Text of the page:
This article explores the subject of sexual rights and the claims about such rights as they are made by and for men. It considers the different bases of these claims, which range from some men’s experience of sexual oppression to other men’s experience of their gender socialisation.
The article highlights the issues of power and privilege, which often lie hidden within such claims and calls for a discourse of ‘men and sexual rights’ that can take account of both gender norms and sexual hierarchies. Central to this call is a conception of accountability that is at once personal and political; the political accountability of dutybearers to promote and protect the sexual rights of all rights-holders, men and women; and the personal accountability of men in relation to the ways in which their gender privilege serves to deny the sexual rights of others.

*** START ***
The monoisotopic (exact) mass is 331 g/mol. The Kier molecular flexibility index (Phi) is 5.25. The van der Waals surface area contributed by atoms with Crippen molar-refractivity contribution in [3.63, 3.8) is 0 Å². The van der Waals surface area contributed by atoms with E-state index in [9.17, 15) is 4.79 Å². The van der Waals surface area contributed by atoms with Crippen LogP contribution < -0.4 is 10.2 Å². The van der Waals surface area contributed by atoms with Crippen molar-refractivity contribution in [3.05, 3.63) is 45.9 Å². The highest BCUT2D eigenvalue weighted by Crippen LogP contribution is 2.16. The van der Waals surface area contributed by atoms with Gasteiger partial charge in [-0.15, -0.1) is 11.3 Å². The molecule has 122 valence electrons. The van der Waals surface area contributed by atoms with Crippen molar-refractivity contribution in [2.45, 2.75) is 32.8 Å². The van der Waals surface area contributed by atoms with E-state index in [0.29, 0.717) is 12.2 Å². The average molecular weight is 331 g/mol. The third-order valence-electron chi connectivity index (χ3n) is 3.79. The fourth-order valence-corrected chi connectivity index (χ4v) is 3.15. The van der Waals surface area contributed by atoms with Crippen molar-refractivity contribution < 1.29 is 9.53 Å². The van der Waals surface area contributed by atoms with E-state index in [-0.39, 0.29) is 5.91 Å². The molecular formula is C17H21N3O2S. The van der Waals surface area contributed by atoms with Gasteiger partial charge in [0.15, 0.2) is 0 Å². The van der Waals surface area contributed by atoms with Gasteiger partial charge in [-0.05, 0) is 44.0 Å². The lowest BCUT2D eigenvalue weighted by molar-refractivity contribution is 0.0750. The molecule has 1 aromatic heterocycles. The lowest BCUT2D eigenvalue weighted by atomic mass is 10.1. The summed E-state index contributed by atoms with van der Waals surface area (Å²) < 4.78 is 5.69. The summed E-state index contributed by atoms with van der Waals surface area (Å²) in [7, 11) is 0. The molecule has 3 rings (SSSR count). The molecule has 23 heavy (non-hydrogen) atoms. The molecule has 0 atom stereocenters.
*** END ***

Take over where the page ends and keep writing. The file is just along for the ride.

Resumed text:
My understanding of these issues springs from my work over the last 20 years on HIV/AIDS, gender and violence, mostly as an independent consultant working with non-profit organisations to support their work in the global South and as an activist working on issues of masculinity, violence and social justice in the USA.